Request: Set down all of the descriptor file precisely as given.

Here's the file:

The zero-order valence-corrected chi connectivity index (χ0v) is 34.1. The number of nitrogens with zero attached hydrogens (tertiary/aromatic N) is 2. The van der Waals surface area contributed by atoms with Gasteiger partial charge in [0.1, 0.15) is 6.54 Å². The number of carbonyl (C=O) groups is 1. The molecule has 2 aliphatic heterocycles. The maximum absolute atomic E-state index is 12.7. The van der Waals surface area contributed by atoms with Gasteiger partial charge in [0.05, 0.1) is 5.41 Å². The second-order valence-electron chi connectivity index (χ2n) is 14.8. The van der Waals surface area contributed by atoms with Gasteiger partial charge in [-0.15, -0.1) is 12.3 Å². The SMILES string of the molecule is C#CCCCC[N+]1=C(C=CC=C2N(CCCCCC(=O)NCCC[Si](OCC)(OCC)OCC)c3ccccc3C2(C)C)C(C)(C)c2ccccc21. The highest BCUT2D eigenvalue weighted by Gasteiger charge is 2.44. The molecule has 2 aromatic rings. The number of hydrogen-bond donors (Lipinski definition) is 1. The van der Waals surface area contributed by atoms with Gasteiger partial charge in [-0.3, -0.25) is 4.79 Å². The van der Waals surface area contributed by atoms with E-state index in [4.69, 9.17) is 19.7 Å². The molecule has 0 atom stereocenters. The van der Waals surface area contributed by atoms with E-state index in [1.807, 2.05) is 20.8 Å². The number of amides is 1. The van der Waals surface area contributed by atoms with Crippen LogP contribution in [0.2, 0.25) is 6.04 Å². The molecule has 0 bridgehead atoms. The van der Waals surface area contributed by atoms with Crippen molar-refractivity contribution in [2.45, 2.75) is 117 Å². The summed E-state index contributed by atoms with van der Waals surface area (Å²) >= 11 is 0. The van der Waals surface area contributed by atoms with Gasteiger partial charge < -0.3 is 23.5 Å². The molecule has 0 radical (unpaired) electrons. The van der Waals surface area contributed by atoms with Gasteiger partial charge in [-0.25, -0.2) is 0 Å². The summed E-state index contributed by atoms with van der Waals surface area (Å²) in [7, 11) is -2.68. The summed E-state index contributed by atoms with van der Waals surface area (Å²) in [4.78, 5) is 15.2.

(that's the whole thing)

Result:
The zero-order valence-corrected chi connectivity index (χ0v) is 34.1. The number of nitrogens with zero attached hydrogens (tertiary/aromatic N) is 2. The van der Waals surface area contributed by atoms with Gasteiger partial charge in [0.1, 0.15) is 6.54 Å². The number of carbonyl (C=O) groups is 1. The molecule has 2 aliphatic heterocycles. The maximum absolute atomic E-state index is 12.7. The van der Waals surface area contributed by atoms with Gasteiger partial charge in [0.05, 0.1) is 5.41 Å². The second-order valence-electron chi connectivity index (χ2n) is 14.8. The van der Waals surface area contributed by atoms with Gasteiger partial charge in [-0.15, -0.1) is 12.3 Å². The SMILES string of the molecule is C#CCCCC[N+]1=C(C=CC=C2N(CCCCCC(=O)NCCC[Si](OCC)(OCC)OCC)c3ccccc3C2(C)C)C(C)(C)c2ccccc21. The highest BCUT2D eigenvalue weighted by Gasteiger charge is 2.44. The molecule has 2 aromatic rings. The number of hydrogen-bond donors (Lipinski definition) is 1. The van der Waals surface area contributed by atoms with Gasteiger partial charge in [-0.3, -0.25) is 4.79 Å². The van der Waals surface area contributed by atoms with E-state index in [4.69, 9.17) is 19.7 Å². The molecule has 0 atom stereocenters. The van der Waals surface area contributed by atoms with E-state index in [1.807, 2.05) is 20.8 Å². The number of amides is 1. The van der Waals surface area contributed by atoms with Crippen LogP contribution in [0.2, 0.25) is 6.04 Å². The molecule has 0 bridgehead atoms. The van der Waals surface area contributed by atoms with Crippen molar-refractivity contribution in [2.45, 2.75) is 117 Å². The summed E-state index contributed by atoms with van der Waals surface area (Å²) >= 11 is 0. The van der Waals surface area contributed by atoms with Gasteiger partial charge < -0.3 is 23.5 Å². The molecule has 0 radical (unpaired) electrons. The van der Waals surface area contributed by atoms with Gasteiger partial charge in [-0.25, -0.2) is 0 Å². The summed E-state index contributed by atoms with van der Waals surface area (Å²) in [7, 11) is -2.68. The summed E-state index contributed by atoms with van der Waals surface area (Å²) in [4.78, 5) is 15.2.